Women and minorities continue to be underrepresented in patent issuing and less often are granted credit for their innovations. We examine why this is, the impacts it has, and what can be done about it. Patents, and the protection of inventor rights, was deemed important enough that when the U.S. Constitution was ratified in 1788 it included what is now known as the intellectual property clause: Article I, Section 8, Clause 8, which reads “[The Congress shall have Power . . . ] To promote the Progress of Science and useful Arts, by securing for limited Times to Authors and Inventors the exclusive Right to their respective Writings and Discoveries.” Our guest in this episode is Lisa Larrimore Ouellette, whose latest research looks at inequality in the patent system and how that impacts innovation. Her paper “Improving Equity in Patent Inventorship” was recently published in Science.Connect:Episode Transcripts >>> Stanford Legal Podcast WebsiteStanford Legal Podcast >>> LinkedIn PageRich Ford >>>  Twitter/XStanford Law School >>> Twitter/XStanford  Law Magazine >>> Twitter/XLisa Ouellette >>>  Twitter/XChapters:(00:00:00) Introduction and Patent System OverviewThe significance of patents and their historical context. Intro of guest Lisa Ouellette’s research on inequity in the patent system (00:01:47) Understanding Patents and their Benefits The purpose of patents, their duration, and their impact on inventors' rights. Discussion on how patents apply across various industries like pharmaceuticals, software, and AI.(00:04:10) Inequities in the Patent SystemDisparities within the patent system, and discussion on the lower representation of women and minorities in obtaining patents.(00:07:15) The Innovator-Inventor GapExploring the gap between authorship on scientific papers and recognition as patent inventors & potential mechanisms causing it.(00:11:15)  Impact of Patent RecognitionThe significance of being listed as a patent inventor: impact on career, earnings, and professional reputation. (00:13:33) Innovation Type with Diverse InventorshipInsights into the potential shift in innovation focus due to diversity within inventor teams. (00:14:54) Addressing Inequity: Policy ReformsChallenges faced by underrepresented groups in persisting through the patent application process, suggestions for change and the impact of real-world programs to address these challenges(00:18:37) AI's Influence and ChallengesSpeculations on AI's impact on patent accessibility and equity. Challenges and potential exacerbation of disparities due to AI-generated patent claims.(00:21:11) Conclusion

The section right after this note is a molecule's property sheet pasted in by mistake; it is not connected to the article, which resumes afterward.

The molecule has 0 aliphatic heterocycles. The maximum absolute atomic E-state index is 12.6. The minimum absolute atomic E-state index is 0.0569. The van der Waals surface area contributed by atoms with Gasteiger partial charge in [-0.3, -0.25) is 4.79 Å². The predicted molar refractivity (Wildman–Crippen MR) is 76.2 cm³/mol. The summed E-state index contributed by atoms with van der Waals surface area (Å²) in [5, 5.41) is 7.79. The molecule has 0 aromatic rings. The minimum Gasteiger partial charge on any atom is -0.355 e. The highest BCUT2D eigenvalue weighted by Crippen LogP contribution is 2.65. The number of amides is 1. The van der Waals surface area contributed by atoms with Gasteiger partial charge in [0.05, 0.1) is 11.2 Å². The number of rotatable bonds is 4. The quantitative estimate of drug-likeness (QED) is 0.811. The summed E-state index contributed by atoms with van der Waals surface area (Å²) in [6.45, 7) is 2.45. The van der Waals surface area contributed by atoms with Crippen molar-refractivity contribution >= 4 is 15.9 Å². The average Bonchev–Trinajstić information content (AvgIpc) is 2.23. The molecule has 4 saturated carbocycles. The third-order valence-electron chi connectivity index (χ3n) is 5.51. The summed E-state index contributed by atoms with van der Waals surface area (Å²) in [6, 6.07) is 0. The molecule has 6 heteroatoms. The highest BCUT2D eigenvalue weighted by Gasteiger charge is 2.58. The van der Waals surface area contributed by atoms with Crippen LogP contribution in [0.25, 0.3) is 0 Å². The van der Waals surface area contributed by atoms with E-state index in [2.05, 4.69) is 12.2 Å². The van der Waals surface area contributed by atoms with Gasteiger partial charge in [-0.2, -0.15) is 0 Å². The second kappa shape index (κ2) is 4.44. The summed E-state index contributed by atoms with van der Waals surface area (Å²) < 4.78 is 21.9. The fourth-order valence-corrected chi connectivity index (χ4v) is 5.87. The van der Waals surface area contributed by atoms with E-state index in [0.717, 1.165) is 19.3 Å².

Texas Abortion Restrictions, Medicated Abortions, and Reproduction Rights in a Post-Roe US
21-12-2023
Texas Abortion Restrictions, Medicated Abortions, and Reproduction Rights in a Post-Roe US